What helps?

I was reading a blog post from someone I follow, and the author, Melissa, asked a very difficult but intriguing question in on of her most recent posts.

[…] I emphasised the individuality and variation inherent in eating disorders; and the impossibility, therefore, of a one-size-fits-all approach.

[…]

What are the things – in terms of types of treatment, and approaches, and qualities – that really helped?

I thought I would therefore share my response too:

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Online Support

Featured support forum: Remember it Hurts [link]
This is a support forum which has provided me with real-time help from posters which are all pro-recovery with subsections for ALL Eating Disorders. The forums is moderated loosely, and does not allow numbers, pictures, weights or methods to be exchanged and so is a very non-triggering environment.

The companion site, Something Fishy also provides various general (and useful) information on all Eating Disorders. They also have a family board for families and friends who are worried about a close one who is ill.

The forum has enabled me to share my experience with people who truly understand, to post struggles when I am no longer in intensive out patient treatment, and to be able to get advise from others. It’s high level of visitors ensures that I get replied promptly, and the rules make it  a safe, non-triggering environment.

The Joy Project, leaflets and Youtube Videos

Featured site: The Joy Project [link]
The Joy Project website has a variety of self-help guides which may provide useful strategies in helping one recover from an Eating Disorder. Includes things like grounding techniques, fun recovery activities, relapse prevention and some good old myth busting too.

Featured site: Center for Clinical Intervention GP leaflets [link]
Although aimed as GP handouts, they provide a lot of PDF fact sheets on Eating Disorders from laxatives, to calorie counting to tackling fear foods. Clear and reliable information.

Featured YouTube videos “Life After ED” [link]
A sufferer talks about her struggles with so much truth and strength and portrays the reality of Anorexia and recovery very clearly, offering a lot of hope and also showing a lot of courage for sharing her experiences.

Anti-Anorexia Art

As an artist myself, I find drawing and especially scribbling rather therapeutic (well, most of the time!). There are plenty of literature documenting sufferer’s struggles as they embark on the road to recovery, and plenty of websites with detailed information on eating disorders and tips to stay on the path to health, but very few sites seem to be dedicated to the artistic expression of the road to recovery or indeed the illness itself.

Thus, I have set up a group on DeviantART, an artist community website, which may be worth taking a look at.

Here is an extract from our introductory page:

Welcome
Art can be a fantastic way of expressing our thoughts and exploring our Eating Disordered lives. This group is for anyone in recovery from an Eating Disorder (Anorexia Nervosa, Bulimia Nervosa, Compulsive Overeating and Eating Disorder Not Otherwise Specified).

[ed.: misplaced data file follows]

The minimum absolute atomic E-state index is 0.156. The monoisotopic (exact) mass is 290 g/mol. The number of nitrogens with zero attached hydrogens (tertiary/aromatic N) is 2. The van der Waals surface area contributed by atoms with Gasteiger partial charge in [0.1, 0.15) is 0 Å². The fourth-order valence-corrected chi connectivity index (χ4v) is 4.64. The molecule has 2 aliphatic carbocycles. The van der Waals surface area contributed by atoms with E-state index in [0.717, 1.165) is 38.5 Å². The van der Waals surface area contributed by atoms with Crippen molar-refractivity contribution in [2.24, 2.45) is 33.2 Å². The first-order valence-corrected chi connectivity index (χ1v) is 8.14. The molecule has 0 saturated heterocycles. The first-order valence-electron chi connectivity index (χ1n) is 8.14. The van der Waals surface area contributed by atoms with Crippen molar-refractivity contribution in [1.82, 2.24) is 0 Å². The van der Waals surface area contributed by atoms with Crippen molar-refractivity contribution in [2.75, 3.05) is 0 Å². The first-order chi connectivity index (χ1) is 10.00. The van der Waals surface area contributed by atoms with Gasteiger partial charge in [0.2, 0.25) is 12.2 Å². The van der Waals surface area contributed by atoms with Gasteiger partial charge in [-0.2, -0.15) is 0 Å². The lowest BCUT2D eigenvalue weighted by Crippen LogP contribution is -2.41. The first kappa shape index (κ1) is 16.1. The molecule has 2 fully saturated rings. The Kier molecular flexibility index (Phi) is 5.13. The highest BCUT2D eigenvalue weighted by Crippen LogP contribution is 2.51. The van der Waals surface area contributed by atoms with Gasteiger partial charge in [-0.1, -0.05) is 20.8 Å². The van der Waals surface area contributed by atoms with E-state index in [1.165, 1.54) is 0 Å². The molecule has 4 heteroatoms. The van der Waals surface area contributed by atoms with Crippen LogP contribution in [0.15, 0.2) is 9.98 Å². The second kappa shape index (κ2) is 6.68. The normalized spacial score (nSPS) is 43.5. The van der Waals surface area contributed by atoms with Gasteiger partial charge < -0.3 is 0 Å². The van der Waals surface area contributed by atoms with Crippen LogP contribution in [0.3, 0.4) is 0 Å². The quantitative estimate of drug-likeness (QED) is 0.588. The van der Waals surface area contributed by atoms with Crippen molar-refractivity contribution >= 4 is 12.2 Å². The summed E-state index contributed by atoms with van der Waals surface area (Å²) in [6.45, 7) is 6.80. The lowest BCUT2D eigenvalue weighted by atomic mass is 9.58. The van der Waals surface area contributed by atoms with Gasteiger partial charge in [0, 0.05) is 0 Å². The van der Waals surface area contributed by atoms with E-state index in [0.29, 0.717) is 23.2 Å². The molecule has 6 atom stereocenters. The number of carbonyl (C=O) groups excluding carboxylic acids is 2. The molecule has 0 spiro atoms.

We encourage members to post non-triggering creative art and literature that are aimed at addressing the underlying causes of the disease, feelings and emotions.

Who can join?
This group is for anyone who is currently suffering from any Eating Disorder or is a family or friend who knows someone who is suffering

Why not take a look?

Challenging Assumptions

One important thing which I have learned is to challenge assumptions. A lot of assumptions consume my life, which make m mind spiral out of control as it decsends into the abyss of depressive mood and darkness. Yes, thinking postively can indeed change your mood.

Unfortunately, I sometimes do nt do this autmaically — it is a skill that I have learned in CBT therapy and one which I need to pull upon if I am to ever buld m self-esteem and get past me Eaing Disorder.

This requries two things:

  1. To recognise a thought is an assumption
  2. To challenge the assumption accordingly

Let’s take a look at an example which happened to me a few days ago. It was my friend’s birthday, Jessica’s, last Saturday. I dropped her a text asking when it wold be best to give her the lovely gift I had brought.

I’m working on Saturday, but my mum is in if you want to drop it off there

I turned up at her workplace to find that she was not there.

Immediate thought:

She lied to me. Maybe she doesn’t want to be friend’s with me. What on earth is wrong with me? On Facebook she is going out with someone else and not me…

It turns out my negative automatic thought was wrong. She was working at her aunty instead (her othe workplace). She was overjoyed to see me, and said she wanted to go out with just me becuase she wanted to do something special.

So, next time I need to challenge myself just that litle bit more.

Things are not as they always seem.

What is Recovery REALLY like?

I recently stumbled upon a post made on the ED Bites blog, but I thought it may be a useful resource to put on here.
It’s an hour long but the discussion may be valuable to all of those who are in recovery from an eating disorder, including both male and female speakers.

Recovery from an Eating Disorder: What Does Real Recovery Look Like? from NEDA on Vimeo.

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